Seth Shipman and his team develop innovative strategies to manipulate cells for discovery and therapeutic purposes. As a general principle, they build new technologies to intervene in human disease using molecular parts sourced from bacteria. For instance, Shipman’s team developed a way to record the order in which genes turn on in a living cell by co-opting two different bacterial immune systems, the retron system and the CRISPR system. His team plans to use that technology to understand how the order of gene expression during development drives the formation of different cells types and tissues. They are also working to improve the precision of genome editing technologies that will be used to correct disease-causing mutations, by using bacterial retroelements alongside CRISPR-Cas9.
Areas of Expertise
The philosophy driving Shipman’s research is to identify a technical limitation in a given field and tackle it with innovative approaches borrowing from diverse fields, such as bioengineering, genetics, systems and synthetic biology, neuroscience, microbiology, and chemical biology. With this mindset, Shipman addresses the fundamental question of the relative timing of gene expression with a technology that logs a record of sequential events in the DNA of living cells. The lab also harnesses molecular components from bacterial immune systems to make precise modifications to the human genome.
Associate Investigator, Gladstone Institutes
Associate Professor, Department of Bioengineering and Therapeutic Sciences, UC San Francisco
Seth Shipman is an associate investigator at Gladstone Institutes. He is also an assistant professor in the Department of Bioengineering and Therapeutic Sciences at UC San Francisco, as well as a CZ Biohub Investigator.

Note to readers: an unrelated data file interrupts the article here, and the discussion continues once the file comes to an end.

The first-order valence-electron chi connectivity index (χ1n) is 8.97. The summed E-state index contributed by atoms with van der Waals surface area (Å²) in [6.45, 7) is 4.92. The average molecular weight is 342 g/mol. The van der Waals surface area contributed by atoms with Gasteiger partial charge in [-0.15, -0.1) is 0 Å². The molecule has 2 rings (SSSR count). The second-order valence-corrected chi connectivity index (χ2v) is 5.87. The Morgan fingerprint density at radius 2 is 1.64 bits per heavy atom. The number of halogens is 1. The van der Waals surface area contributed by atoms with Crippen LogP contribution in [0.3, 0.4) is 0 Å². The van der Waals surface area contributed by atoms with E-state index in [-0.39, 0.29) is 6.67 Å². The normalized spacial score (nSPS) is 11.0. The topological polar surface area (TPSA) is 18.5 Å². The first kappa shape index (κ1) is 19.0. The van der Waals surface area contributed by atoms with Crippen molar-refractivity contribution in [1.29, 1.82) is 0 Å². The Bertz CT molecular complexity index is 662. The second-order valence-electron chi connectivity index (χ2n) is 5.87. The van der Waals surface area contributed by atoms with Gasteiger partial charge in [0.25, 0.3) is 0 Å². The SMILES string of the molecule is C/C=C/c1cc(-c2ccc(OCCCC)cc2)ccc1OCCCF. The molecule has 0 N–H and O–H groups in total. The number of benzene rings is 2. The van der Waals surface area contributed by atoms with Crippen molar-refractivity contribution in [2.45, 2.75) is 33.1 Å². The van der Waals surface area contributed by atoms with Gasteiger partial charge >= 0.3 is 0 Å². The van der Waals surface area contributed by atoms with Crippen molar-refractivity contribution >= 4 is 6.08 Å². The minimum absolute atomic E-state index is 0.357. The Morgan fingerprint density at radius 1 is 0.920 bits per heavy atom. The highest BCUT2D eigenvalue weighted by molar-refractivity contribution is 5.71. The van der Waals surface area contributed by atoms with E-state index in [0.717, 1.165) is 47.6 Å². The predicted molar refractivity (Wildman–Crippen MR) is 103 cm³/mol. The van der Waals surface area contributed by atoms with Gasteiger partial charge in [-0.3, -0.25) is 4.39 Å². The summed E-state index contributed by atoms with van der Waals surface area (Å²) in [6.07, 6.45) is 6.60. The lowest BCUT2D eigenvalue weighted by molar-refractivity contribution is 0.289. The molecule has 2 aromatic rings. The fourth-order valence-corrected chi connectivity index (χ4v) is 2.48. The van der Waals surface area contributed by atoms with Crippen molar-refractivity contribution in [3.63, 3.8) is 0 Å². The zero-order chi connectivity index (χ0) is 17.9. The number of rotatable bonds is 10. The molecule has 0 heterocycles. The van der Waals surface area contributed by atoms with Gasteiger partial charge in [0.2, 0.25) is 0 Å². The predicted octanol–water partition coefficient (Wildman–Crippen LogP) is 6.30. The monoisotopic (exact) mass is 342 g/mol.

Shipman holds a BA in Neuroscience from Wesleyan University and a PhD in Neuroscience from UC San Francisco, where he worked with Roger Nicoll to understand the molecular events that drive formation of synapses in the brain. His graduate work uncovered how a family of adhesion molecules called neuroligins can influence both synaptogenesis and plasticity. He conducted postdoctoral research in genetics, synthetic biology and stem cell biology at Harvard Medical School and Harvard University with George Church and Jeffrey Macklis, where he developed an approach to store information into the genomic DNA of living cells. This work was featured in The New York Times, The Atlantic, and elsewhere and was named as one of Discover Magazine’s top 25 stories of the year.
“I came to Gladstone to tackle the biggest questions about human disease, but with the freedom to use innovative approaches and follow the science wherever it takes me.”
Honors and Awards
2022 CZ Biohub Investigator
2020 NIH New Innovator
2020 Pew Biomedical Scholar
2019 ScienceNews: The SN 10, Scientists to Watch
2019 SFARI Bridge to Independence Award
2018 DARPA Riser, DARPA 60th Anniversary Symposium
2014 Life Science Research Foundation Postdoctoral Award
2011 Grass Fellowship in Neuroscience (declined), Grass Foundation